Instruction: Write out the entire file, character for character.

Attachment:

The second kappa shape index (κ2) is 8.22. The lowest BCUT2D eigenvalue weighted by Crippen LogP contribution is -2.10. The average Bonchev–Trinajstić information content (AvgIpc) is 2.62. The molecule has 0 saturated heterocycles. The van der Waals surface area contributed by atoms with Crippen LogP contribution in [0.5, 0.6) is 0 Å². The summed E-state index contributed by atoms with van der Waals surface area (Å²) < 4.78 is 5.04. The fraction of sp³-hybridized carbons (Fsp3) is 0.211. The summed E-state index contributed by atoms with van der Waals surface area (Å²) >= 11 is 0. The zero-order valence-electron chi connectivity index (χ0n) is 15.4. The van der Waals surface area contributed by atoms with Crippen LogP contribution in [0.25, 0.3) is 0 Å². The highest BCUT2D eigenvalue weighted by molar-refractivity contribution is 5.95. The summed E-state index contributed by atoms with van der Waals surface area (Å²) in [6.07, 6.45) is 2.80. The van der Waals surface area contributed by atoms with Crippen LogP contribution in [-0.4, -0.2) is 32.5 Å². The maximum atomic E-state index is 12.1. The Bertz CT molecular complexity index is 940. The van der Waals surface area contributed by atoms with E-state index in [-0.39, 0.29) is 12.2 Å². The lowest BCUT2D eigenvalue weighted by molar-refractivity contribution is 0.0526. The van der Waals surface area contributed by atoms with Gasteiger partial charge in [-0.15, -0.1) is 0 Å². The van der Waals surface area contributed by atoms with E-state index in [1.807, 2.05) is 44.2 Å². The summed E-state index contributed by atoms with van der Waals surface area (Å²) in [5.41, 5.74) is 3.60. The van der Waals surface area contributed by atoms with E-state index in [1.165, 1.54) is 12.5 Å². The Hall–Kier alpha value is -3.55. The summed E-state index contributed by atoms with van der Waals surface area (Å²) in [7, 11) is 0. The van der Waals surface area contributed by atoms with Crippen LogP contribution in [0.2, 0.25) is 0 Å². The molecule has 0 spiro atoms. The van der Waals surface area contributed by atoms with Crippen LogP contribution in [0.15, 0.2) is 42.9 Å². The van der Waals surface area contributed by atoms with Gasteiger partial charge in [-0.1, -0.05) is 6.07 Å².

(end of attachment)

The second kappa shape index (κ2) is 8.22. The lowest BCUT2D eigenvalue weighted by Crippen LogP contribution is -2.10. The average Bonchev–Trinajstić information content (AvgIpc) is 2.62. The molecule has 0 saturated heterocycles. The van der Waals surface area contributed by atoms with Crippen LogP contribution in [0.5, 0.6) is 0 Å². The summed E-state index contributed by atoms with van der Waals surface area (Å²) < 4.78 is 5.04. The fraction of sp³-hybridized carbons (Fsp3) is 0.211. The summed E-state index contributed by atoms with van der Waals surface area (Å²) >= 11 is 0. The zero-order valence-electron chi connectivity index (χ0n) is 15.4. The van der Waals surface area contributed by atoms with Crippen LogP contribution in [0.25, 0.3) is 0 Å². The highest BCUT2D eigenvalue weighted by molar-refractivity contribution is 5.95. The summed E-state index contributed by atoms with van der Waals surface area (Å²) in [6.07, 6.45) is 2.80. The van der Waals surface area contributed by atoms with Crippen LogP contribution in [-0.4, -0.2) is 32.5 Å². The maximum atomic E-state index is 12.1. The Bertz CT molecular complexity index is 940. The van der Waals surface area contributed by atoms with E-state index in [-0.39, 0.29) is 12.2 Å². The lowest BCUT2D eigenvalue weighted by molar-refractivity contribution is 0.0526. The van der Waals surface area contributed by atoms with Gasteiger partial charge in [-0.15, -0.1) is 0 Å². The van der Waals surface area contributed by atoms with E-state index in [1.807, 2.05) is 44.2 Å². The summed E-state index contributed by atoms with van der Waals surface area (Å²) in [5.41, 5.74) is 3.60. The van der Waals surface area contributed by atoms with E-state index in [1.165, 1.54) is 12.5 Å². The Hall–Kier alpha value is -3.55. The summed E-state index contributed by atoms with van der Waals surface area (Å²) in [7, 11) is 0. The van der Waals surface area contributed by atoms with Crippen LogP contribution in [0.2, 0.25) is 0 Å². The molecule has 0 spiro atoms. The van der Waals surface area contributed by atoms with Crippen LogP contribution in [0.15, 0.2) is 42.9 Å². The van der Waals surface area contributed by atoms with Gasteiger partial charge in [-0.1, -0.05) is 6.07 Å².